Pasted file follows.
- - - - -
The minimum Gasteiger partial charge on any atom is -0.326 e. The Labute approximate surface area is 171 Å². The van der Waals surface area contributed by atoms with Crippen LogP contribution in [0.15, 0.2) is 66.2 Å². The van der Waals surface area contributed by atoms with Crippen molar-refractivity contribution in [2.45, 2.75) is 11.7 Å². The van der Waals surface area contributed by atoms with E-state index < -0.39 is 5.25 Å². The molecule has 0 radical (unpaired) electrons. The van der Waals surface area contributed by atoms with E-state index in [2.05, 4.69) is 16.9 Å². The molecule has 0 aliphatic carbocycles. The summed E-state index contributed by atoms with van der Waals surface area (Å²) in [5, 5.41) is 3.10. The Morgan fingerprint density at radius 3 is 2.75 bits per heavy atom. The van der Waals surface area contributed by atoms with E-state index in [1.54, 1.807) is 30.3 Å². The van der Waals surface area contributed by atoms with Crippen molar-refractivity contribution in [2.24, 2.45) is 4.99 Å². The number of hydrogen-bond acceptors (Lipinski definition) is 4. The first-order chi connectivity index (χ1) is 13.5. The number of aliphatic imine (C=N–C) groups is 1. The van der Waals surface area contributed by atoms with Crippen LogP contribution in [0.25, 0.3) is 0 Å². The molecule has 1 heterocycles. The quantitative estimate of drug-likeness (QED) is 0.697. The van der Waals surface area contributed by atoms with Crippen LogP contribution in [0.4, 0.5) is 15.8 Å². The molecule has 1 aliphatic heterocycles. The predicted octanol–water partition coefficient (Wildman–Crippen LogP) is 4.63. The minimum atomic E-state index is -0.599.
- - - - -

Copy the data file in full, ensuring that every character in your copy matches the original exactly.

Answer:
The minimum Gasteiger partial charge on any atom is -0.326 e. The Labute approximate surface area is 171 Å². The van der Waals surface area contributed by atoms with Crippen LogP contribution in [0.15, 0.2) is 66.2 Å². The van der Waals surface area contributed by atoms with Crippen molar-refractivity contribution in [2.45, 2.75) is 11.7 Å². The van der Waals surface area contributed by atoms with E-state index < -0.39 is 5.25 Å². The molecule has 0 radical (unpaired) electrons. The van der Waals surface area contributed by atoms with E-state index in [2.05, 4.69) is 16.9 Å². The molecule has 0 aliphatic carbocycles. The summed E-state index contributed by atoms with van der Waals surface area (Å²) in [5, 5.41) is 3.10. The Morgan fingerprint density at radius 3 is 2.75 bits per heavy atom. The van der Waals surface area contributed by atoms with E-state index in [1.54, 1.807) is 30.3 Å². The van der Waals surface area contributed by atoms with Crippen molar-refractivity contribution in [2.24, 2.45) is 4.99 Å². The number of hydrogen-bond acceptors (Lipinski definition) is 4. The first-order chi connectivity index (χ1) is 13.5. The number of aliphatic imine (C=N–C) groups is 1. The van der Waals surface area contributed by atoms with Crippen LogP contribution in [0.25, 0.3) is 0 Å². The molecule has 1 heterocycles. The quantitative estimate of drug-likeness (QED) is 0.697. The van der Waals surface area contributed by atoms with Crippen LogP contribution in [0.4, 0.5) is 15.8 Å². The molecule has 1 aliphatic heterocycles. The predicted octanol–water partition coefficient (Wildman–Crippen LogP) is 4.63. The minimum atomic E-state index is -0.599.